Historic events are contrasted with current issues in an exercise of memory, and through this process expose how history often repeats itself. For example, Human Rights Day in 1960 (previously known as Sharpeville Day) can be closely aligned with the massacre in Marikana (2013).

The characters I have created engage the significance of these holidays combined with similar western histories through iconic imagery, i.e. Lady Liberty that, re-imagine these histories within a global context, and include 'Zulu' motifs and dress, as these form a strong part of my identity.

Colleen Winter
PUPA, Paper and pins (13 x 35 x 13cm)

There was a time in my life when I underwent many changes and I needed to withdraw and re-assess all the values I had previously upheld. It was a time of great emotional upheaval and confusion. I felt as if I was inside a cocoon, and always held on to the fact that one day this metamorphosis would be complete, and I would re-emerge, equipped and empowered and ready for a 'new' kind of life.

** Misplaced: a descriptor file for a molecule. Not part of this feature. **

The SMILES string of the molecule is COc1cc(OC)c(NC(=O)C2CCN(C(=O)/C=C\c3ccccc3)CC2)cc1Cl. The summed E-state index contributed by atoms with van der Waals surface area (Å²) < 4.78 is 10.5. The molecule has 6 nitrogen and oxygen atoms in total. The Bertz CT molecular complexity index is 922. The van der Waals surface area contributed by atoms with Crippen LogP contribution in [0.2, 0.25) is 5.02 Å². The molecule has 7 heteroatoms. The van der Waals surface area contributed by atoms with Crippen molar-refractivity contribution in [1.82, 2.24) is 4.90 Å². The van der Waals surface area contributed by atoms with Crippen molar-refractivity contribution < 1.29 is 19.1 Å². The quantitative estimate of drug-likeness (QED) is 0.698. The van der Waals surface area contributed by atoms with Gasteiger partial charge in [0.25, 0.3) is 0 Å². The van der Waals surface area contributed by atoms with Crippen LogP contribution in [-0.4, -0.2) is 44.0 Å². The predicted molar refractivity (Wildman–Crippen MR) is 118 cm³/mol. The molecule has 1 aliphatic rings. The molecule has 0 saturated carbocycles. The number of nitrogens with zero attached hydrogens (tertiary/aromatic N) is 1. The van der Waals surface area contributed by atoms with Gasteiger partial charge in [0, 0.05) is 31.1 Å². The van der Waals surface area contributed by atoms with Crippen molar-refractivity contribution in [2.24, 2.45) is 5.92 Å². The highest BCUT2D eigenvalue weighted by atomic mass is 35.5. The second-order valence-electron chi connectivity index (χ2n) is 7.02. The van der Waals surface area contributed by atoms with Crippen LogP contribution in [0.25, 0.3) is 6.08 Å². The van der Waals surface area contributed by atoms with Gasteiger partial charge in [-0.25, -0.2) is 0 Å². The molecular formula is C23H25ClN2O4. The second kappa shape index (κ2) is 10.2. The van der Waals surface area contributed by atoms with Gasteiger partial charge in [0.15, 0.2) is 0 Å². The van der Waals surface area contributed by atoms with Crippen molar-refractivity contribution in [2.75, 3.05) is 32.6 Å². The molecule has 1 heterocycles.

Cocoons relate to metamorphosis and transformation. When a caterpillar spins a cocoon and pupates within it, it undergoes drastic changes, and becomes what I call 'cosmic soup'. All the life systems that enabled its previous functioning dissolve into an amorphous mush, and then, slowly, new systems begin to form and come together to produce a new entity. Many times I felt like this cosmic soup, and had to wait it out until the process, often painful and difficult, was over.

My artwork is a response to this experience of transformation and to the ongoing changes in one's life.

The Sasol New Signatures exhibition runs from 3 September - 4 October 2015 at the Pretoria Art Museum.

Images and text courtesy of Sasol.